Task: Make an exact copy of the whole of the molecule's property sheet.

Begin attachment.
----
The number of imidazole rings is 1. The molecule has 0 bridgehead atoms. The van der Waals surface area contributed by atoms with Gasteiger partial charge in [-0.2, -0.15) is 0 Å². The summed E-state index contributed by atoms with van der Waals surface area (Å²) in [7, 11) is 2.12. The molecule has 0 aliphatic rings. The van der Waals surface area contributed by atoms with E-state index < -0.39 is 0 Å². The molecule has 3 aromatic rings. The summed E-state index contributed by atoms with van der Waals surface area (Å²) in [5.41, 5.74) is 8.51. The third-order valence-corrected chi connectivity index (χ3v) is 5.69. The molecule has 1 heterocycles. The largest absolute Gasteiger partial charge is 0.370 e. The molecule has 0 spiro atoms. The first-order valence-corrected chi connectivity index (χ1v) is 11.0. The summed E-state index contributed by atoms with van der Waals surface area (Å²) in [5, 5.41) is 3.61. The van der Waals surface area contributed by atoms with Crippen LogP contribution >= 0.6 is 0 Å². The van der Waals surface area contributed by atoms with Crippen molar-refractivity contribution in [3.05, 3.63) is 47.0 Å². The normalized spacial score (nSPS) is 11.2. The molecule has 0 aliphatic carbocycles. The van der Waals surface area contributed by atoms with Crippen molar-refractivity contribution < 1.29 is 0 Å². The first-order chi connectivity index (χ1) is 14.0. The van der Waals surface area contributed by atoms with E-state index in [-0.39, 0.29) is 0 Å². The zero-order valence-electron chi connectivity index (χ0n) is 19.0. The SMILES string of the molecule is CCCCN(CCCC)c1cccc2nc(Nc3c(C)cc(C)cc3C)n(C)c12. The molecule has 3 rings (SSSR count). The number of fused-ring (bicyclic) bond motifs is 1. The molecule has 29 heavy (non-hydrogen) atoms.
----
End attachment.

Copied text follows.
The number of imidazole rings is 1. The molecule has 0 bridgehead atoms. The van der Waals surface area contributed by atoms with Gasteiger partial charge in [-0.2, -0.15) is 0 Å². The summed E-state index contributed by atoms with van der Waals surface area (Å²) in [7, 11) is 2.12. The molecule has 0 aliphatic rings. The van der Waals surface area contributed by atoms with E-state index < -0.39 is 0 Å². The molecule has 3 aromatic rings. The summed E-state index contributed by atoms with van der Waals surface area (Å²) in [5.41, 5.74) is 8.51. The third-order valence-corrected chi connectivity index (χ3v) is 5.69. The molecule has 1 heterocycles. The largest absolute Gasteiger partial charge is 0.370 e. The molecule has 0 spiro atoms. The first-order valence-corrected chi connectivity index (χ1v) is 11.0. The summed E-state index contributed by atoms with van der Waals surface area (Å²) in [5, 5.41) is 3.61. The van der Waals surface area contributed by atoms with Crippen LogP contribution >= 0.6 is 0 Å². The van der Waals surface area contributed by atoms with Crippen molar-refractivity contribution in [3.05, 3.63) is 47.0 Å². The normalized spacial score (nSPS) is 11.2. The molecule has 0 aliphatic carbocycles. The van der Waals surface area contributed by atoms with Crippen molar-refractivity contribution < 1.29 is 0 Å². The first-order chi connectivity index (χ1) is 14.0. The van der Waals surface area contributed by atoms with E-state index in [-0.39, 0.29) is 0 Å². The zero-order valence-electron chi connectivity index (χ0n) is 19.0. The SMILES string of the molecule is CCCCN(CCCC)c1cccc2nc(Nc3c(C)cc(C)cc3C)n(C)c12. The molecule has 3 rings (SSSR count). The number of fused-ring (bicyclic) bond motifs is 1. The molecule has 29 heavy (non-hydrogen) atoms.